Transportation’s Gavel-Passing: Recalling Gentlemen’s Old Days

Photograph by Gary M. Baranec/Altoona Mirror/AP Photo

Retired Rep. Bud Shuster, right, congratulates his son, Bill, after Bill clinched the Republican nomination to fill Shuster’s 9th District congressional seat in this file photo.

It was a back-to-the-future moment.

Rep. Bill Shuster, the Pennsylvania Republican taking over the House Transportation and Infrastructure Committee, received the gavel in a packed room that featured his 81-year-old father, Bud, who presided over the panel for six years in the late 1990s.

And it wasn’t just any gavel:

Outgoing chairman John Mica, the Florida Republican, presented Shuster one made out of wood from a barn on the Shuster family farm. The son commented that he hoped the barn was still standing, seeing as the father had engineered the removal of the beam that provided the wood.

The committee gave Bud Shuster a standing ovation. There was a nostalgia for the old days, when the committee really was bipartisan. Rep. Nick Rahall, the panel’s senior Democrat, recalled how Bud Shuster used to attend his fundraisers.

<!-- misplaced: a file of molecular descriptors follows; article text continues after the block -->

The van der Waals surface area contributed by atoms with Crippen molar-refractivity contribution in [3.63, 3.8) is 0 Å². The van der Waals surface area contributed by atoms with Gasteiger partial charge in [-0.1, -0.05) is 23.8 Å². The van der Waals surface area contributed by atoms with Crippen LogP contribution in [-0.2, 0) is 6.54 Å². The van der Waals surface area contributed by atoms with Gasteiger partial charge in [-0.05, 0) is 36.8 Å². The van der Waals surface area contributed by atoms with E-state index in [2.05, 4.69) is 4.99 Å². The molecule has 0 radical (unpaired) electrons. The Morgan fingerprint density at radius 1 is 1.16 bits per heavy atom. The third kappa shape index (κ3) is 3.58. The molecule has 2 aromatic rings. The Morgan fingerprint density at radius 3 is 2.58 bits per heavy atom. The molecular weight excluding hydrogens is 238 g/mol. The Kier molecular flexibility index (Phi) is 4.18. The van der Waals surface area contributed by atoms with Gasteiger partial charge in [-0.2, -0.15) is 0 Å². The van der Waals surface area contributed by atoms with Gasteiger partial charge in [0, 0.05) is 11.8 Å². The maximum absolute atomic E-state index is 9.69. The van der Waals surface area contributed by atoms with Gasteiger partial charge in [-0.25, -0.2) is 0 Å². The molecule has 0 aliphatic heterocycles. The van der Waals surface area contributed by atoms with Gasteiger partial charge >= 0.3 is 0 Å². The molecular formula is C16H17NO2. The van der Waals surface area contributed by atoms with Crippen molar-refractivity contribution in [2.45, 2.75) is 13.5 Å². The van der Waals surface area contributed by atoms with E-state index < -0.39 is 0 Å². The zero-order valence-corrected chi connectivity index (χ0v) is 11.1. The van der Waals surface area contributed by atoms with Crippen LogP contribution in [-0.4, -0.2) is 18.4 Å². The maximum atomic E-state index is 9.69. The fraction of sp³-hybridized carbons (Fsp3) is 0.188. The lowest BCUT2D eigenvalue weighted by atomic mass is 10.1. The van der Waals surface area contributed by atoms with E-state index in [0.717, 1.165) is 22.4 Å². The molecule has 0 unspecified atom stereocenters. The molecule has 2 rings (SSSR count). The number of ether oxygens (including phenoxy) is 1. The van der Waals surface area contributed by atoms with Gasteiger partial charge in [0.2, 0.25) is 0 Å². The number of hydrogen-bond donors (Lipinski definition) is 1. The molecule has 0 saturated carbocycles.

“That’s the way we used to do things,” Rahall said, addressing the newly expanded committee’s 19 freshmen. “Let’s stand together, even against our party leaders if necessary. Let’s let politics stop at the committee’s doors.”

If the cultural makeover happens, it will be quite a change from Mica’s two years in charge. Democrats repeatedly complained of being cut out of negotiations during the all-important surface transportation bill talks. Mica pronounced the final highway law the most Republican ever written by Congress.

 

 

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